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Directions: This is an antique watch. Different antique watches use different mechanisms to wind and/or set the time. If you are not familiar with these, or it is unclear to you how to wind or set the time on your particular watch please contact us for specific instructions prior to attempting wind the watch or set the time to prevent damaging the watch.
Protecting and Caring For Your Watch: All antique watches are mechanical, and as such should be treated with extra care. You should be careful not to expose an antique watch to the wear and tear. This doesn’t mean you shouldn’t wear it often, or even every day. The best thing for something that is mechanical is to be used regularly. It does mean extra care should be taken not to drop it or expose it to water.
Antique watches are generally not waterproof as this technology was not in general use until the mid-20th century. You should therefore protect your antique watch from exposure to moisture.
If your watch becomes wet it should be dried as quickly as possible. This should be done using a hair dryer, opening all covers and gently blow drying the movement, dial, covers, and crown. This will eliminate or at least reduce the build up of any rust. Be careful not to turn the speed of the hairdryer up too high or hold it too close to the watch. A strong hair dryer held too close to a watch could blow a hand off the watch.
If your watch becomes exposed to salt water you should immediately spray your watch with purified water to remove all salt before drying the watch. If salt is left inside the watch it will combine with moisture in the air over time and begin to rust metal the components of the movement and other parts of the watch.
Winding any mechanical watch too tightly may break the mainspring, so be mindful of when you begin to feel resistance as you are winding your watch. Avoid winding the watch with force or aggressively.
When you are adjusting the hands of your watch, move them in a clockwise direction only. It is possible that counter-clockwise adjustments may damage the movement. If you do decide to make counter-clockwise adjustments make them for minutes, not hours.
We recommend that every two to three years you have your watch serviced, primarily to oil the mechanisms within the movement.
If for any reason dust or dirt makes its way into the watch, allow the watch to run down completely. Don’t wind the watch again before having it serviced by a qualified watch repair expert. Dust will absorb and remove the most important lubricants and cause the movement components to wear down.
If a need arises to clean the case, dial, crystal, etc., we advise you use a cloth that does not leave fibers as these may get caught and left behind in the movement.
Keep your antiques watch away from magnets. Strong magnetic fields may affect the accuracy of your watch since some vintage watches were made including iron-based components
Antique watches typically keep time accurately within about five minutes per day. If you experienced a various significantly greater than that, please contact us (or a watch professional for diagnosis). We see this very, very rarely with our watches, but should it occur it is not cause to be alarmed.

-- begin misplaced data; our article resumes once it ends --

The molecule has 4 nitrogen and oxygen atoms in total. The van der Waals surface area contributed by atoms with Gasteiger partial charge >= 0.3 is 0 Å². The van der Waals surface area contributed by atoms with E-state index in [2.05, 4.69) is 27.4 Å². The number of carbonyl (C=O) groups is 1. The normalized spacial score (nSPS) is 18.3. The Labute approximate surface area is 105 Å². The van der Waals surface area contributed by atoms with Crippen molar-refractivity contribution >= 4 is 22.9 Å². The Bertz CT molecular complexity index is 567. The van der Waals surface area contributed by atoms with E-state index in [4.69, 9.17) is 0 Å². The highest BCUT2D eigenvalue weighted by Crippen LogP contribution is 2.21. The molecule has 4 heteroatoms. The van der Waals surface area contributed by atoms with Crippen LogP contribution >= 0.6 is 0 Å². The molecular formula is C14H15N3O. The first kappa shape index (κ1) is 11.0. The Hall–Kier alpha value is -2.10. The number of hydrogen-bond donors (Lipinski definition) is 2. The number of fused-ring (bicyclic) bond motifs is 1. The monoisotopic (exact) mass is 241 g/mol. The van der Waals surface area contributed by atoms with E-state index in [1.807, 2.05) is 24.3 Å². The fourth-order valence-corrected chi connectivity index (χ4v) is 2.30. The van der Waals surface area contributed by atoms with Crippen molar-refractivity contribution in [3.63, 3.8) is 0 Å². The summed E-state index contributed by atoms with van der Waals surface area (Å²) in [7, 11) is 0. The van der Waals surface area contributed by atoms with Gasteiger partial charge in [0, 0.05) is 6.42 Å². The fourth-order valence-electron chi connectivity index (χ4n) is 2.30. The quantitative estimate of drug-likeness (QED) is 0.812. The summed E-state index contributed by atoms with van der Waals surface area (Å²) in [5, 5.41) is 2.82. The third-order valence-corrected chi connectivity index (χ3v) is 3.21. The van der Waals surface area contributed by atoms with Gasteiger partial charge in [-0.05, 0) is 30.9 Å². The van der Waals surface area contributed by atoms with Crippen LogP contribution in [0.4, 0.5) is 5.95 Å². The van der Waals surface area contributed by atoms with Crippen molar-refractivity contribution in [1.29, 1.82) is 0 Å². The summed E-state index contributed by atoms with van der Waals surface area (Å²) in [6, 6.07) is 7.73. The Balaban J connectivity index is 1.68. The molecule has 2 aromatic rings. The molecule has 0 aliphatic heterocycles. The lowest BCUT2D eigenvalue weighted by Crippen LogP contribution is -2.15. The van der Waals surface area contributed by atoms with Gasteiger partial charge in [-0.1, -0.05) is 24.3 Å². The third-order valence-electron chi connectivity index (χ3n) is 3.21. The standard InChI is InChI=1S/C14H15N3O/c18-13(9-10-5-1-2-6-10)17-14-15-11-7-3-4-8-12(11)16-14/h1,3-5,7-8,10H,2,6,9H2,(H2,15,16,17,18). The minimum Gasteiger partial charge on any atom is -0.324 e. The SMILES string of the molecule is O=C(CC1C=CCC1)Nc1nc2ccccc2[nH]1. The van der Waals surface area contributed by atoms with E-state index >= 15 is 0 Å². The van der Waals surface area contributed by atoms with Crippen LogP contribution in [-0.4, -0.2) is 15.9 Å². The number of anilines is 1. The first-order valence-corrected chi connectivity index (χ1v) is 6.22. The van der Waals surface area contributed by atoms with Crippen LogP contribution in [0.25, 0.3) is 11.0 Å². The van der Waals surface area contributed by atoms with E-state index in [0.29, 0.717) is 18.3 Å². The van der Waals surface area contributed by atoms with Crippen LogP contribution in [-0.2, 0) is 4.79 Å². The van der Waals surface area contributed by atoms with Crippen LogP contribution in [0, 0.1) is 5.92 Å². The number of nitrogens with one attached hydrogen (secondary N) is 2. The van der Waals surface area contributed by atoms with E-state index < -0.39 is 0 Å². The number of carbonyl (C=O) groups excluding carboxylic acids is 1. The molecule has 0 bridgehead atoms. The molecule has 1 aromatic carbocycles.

If you are flying a high-altitudes regularly with your antique watch you may wish to have it oiled more than every two to three years. The extreme temperature changes that accompany high altitudes can cause the oil viscosity to decrease more rapidly than usual.
The Story: Cartier is one of the most legendary brands in the world of luxury. Founded in Paris by Louis-Francois Cartier in 1847. But it was his three grandsons that would make the brand a worldwide phenomenon.
The success of the brand is made up of a thousand stories of serendipity. On example is the meeting between the pioneer aviator Alberto Santos-Dumont and Louis Cartier(the grandson of founder). The aviator complained about how impractical pocket watches were for flying. This led to the design of the “Santos” watch, a flat wristwatch with a square bezel, and Cartier’s first wristwatch. Since then, Cartier has been creating wristwatches and jewelry for the rich and famous of every place and time.
King Edward VII of England said, “Jeweler of Kings and King of Jewelers”. This quote by shows just how influential and prestigious Cartier is in the world of luxury items and fine watches and jewelry.
For almost two centuries Cartier has always been a benchmark in design, innovation, and style. Kings, queens, princesses, celebrities rom every field, and wealthy lovers of luxury have all worn Cartier.
In tune with their spirit of innovation, Cartier was the first to introduce platinum into watches and jewelry. During the 19th century platinum was treasured because of it was both extremely rare and expensive. Using it for fine craftsmanship had extra challenges because of its very high boiling point. This made it very difficult to work with for intricate pieces like watches and jewelry, however in 1847, Alfred Cartier began incorporating platinum into his watches and jewelry and was the first jeweler to do so.
Cartier remained a family owned business until 1964 and has been held by various investors since. But the Spirit of Cartier is still alive and flourishing. The company has stayed true to their founding family's evolving vision and continues to produce some of the most excellent and supreme luxury items in the world.
Every Watch Has a StoryTM is in no way affiliated with Cartier and does not claim to be. We simply love their products and make them available to our customers who enjoy surrounding themselves with the best of the best.